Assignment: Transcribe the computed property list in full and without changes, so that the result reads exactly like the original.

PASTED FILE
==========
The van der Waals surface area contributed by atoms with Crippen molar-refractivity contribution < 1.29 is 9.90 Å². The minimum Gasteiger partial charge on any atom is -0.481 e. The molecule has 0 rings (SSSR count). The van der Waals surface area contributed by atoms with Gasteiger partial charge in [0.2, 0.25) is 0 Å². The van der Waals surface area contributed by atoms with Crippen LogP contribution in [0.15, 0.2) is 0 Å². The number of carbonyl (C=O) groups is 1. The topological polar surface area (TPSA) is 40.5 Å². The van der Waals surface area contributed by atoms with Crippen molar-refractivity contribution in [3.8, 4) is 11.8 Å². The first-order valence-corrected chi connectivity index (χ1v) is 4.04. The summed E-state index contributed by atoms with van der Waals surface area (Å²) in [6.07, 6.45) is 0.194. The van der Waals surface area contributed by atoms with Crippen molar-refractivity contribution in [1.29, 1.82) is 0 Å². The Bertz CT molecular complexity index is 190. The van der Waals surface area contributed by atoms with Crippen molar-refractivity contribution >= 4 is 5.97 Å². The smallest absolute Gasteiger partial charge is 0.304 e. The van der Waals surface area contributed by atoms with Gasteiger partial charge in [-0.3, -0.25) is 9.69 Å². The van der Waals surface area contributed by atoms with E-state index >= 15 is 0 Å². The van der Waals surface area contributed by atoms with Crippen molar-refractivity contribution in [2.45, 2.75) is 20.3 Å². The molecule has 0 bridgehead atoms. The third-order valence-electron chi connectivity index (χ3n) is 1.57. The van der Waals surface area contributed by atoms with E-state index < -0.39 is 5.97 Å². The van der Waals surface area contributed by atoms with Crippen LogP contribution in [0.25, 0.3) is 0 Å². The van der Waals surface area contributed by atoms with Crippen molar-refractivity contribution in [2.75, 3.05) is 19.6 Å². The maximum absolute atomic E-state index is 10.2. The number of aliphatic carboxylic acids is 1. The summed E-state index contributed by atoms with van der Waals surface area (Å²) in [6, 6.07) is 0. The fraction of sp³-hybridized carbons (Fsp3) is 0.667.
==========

The van der Waals surface area contributed by atoms with Crippen molar-refractivity contribution < 1.29 is 9.90 Å². The minimum Gasteiger partial charge on any atom is -0.481 e. The molecule has 0 rings (SSSR count). The van der Waals surface area contributed by atoms with Gasteiger partial charge in [0.2, 0.25) is 0 Å². The van der Waals surface area contributed by atoms with Crippen LogP contribution in [0.15, 0.2) is 0 Å². The number of carbonyl (C=O) groups is 1. The topological polar surface area (TPSA) is 40.5 Å². The van der Waals surface area contributed by atoms with Crippen molar-refractivity contribution in [3.8, 4) is 11.8 Å². The first-order valence-corrected chi connectivity index (χ1v) is 4.04. The summed E-state index contributed by atoms with van der Waals surface area (Å²) in [6.07, 6.45) is 0.194. The van der Waals surface area contributed by atoms with Crippen molar-refractivity contribution in [1.29, 1.82) is 0 Å². The Bertz CT molecular complexity index is 190. The van der Waals surface area contributed by atoms with Crippen molar-refractivity contribution >= 4 is 5.97 Å². The smallest absolute Gasteiger partial charge is 0.304 e. The van der Waals surface area contributed by atoms with Gasteiger partial charge in [-0.3, -0.25) is 9.69 Å². The van der Waals surface area contributed by atoms with E-state index >= 15 is 0 Å². The van der Waals surface area contributed by atoms with Crippen molar-refractivity contribution in [2.45, 2.75) is 20.3 Å². The molecule has 0 bridgehead atoms. The third-order valence-electron chi connectivity index (χ3n) is 1.57. The van der Waals surface area contributed by atoms with E-state index < -0.39 is 5.97 Å². The van der Waals surface area contributed by atoms with Crippen LogP contribution in [0.25, 0.3) is 0 Å². The van der Waals surface area contributed by atoms with Crippen molar-refractivity contribution in [2.75, 3.05) is 19.6 Å². The maximum absolute atomic E-state index is 10.2. The number of aliphatic carboxylic acids is 1. The summed E-state index contributed by atoms with van der Waals surface area (Å²) in [6, 6.07) is 0. The fraction of sp³-hybridized carbons (Fsp3) is 0.667.